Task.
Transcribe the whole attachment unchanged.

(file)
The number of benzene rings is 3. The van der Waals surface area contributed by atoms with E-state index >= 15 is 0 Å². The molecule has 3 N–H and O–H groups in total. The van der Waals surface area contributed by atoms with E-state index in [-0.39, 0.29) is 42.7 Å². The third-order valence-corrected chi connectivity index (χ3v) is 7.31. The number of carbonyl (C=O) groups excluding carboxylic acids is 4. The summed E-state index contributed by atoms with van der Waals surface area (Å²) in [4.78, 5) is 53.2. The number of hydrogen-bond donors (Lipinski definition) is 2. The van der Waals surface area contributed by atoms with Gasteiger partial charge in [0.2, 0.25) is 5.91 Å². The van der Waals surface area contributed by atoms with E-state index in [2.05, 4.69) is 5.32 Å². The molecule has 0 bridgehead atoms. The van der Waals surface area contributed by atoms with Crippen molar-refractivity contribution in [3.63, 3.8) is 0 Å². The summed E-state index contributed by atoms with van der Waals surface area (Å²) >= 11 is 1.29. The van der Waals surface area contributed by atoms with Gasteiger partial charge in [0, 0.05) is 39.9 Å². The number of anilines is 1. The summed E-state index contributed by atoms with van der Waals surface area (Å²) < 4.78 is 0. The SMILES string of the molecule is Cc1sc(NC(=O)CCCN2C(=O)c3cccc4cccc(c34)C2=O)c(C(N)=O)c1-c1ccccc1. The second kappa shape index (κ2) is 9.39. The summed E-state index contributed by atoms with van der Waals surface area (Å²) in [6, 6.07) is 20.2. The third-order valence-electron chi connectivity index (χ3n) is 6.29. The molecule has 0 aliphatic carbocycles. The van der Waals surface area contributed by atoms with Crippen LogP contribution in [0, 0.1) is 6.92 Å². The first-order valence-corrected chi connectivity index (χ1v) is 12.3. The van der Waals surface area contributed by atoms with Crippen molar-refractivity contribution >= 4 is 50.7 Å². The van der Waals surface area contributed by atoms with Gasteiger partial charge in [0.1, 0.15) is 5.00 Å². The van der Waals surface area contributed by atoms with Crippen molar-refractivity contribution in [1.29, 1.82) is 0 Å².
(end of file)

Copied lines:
The number of benzene rings is 3. The van der Waals surface area contributed by atoms with E-state index >= 15 is 0 Å². The molecule has 3 N–H and O–H groups in total. The van der Waals surface area contributed by atoms with E-state index in [-0.39, 0.29) is 42.7 Å². The third-order valence-corrected chi connectivity index (χ3v) is 7.31. The number of carbonyl (C=O) groups excluding carboxylic acids is 4. The summed E-state index contributed by atoms with van der Waals surface area (Å²) in [4.78, 5) is 53.2. The number of hydrogen-bond donors (Lipinski definition) is 2. The van der Waals surface area contributed by atoms with Gasteiger partial charge in [0.2, 0.25) is 5.91 Å². The van der Waals surface area contributed by atoms with E-state index in [2.05, 4.69) is 5.32 Å². The molecule has 0 bridgehead atoms. The van der Waals surface area contributed by atoms with Crippen molar-refractivity contribution in [3.63, 3.8) is 0 Å². The summed E-state index contributed by atoms with van der Waals surface area (Å²) >= 11 is 1.29. The van der Waals surface area contributed by atoms with Gasteiger partial charge in [0, 0.05) is 39.9 Å². The number of anilines is 1. The summed E-state index contributed by atoms with van der Waals surface area (Å²) < 4.78 is 0. The SMILES string of the molecule is Cc1sc(NC(=O)CCCN2C(=O)c3cccc4cccc(c34)C2=O)c(C(N)=O)c1-c1ccccc1. The second kappa shape index (κ2) is 9.39. The summed E-state index contributed by atoms with van der Waals surface area (Å²) in [6, 6.07) is 20.2. The third-order valence-electron chi connectivity index (χ3n) is 6.29. The molecule has 0 aliphatic carbocycles. The van der Waals surface area contributed by atoms with Crippen LogP contribution in [0, 0.1) is 6.92 Å². The first-order valence-corrected chi connectivity index (χ1v) is 12.3. The van der Waals surface area contributed by atoms with Crippen molar-refractivity contribution >= 4 is 50.7 Å². The van der Waals surface area contributed by atoms with Gasteiger partial charge in [0.1, 0.15) is 5.00 Å². The van der Waals surface area contributed by atoms with Crippen molar-refractivity contribution in [1.29, 1.82) is 0 Å².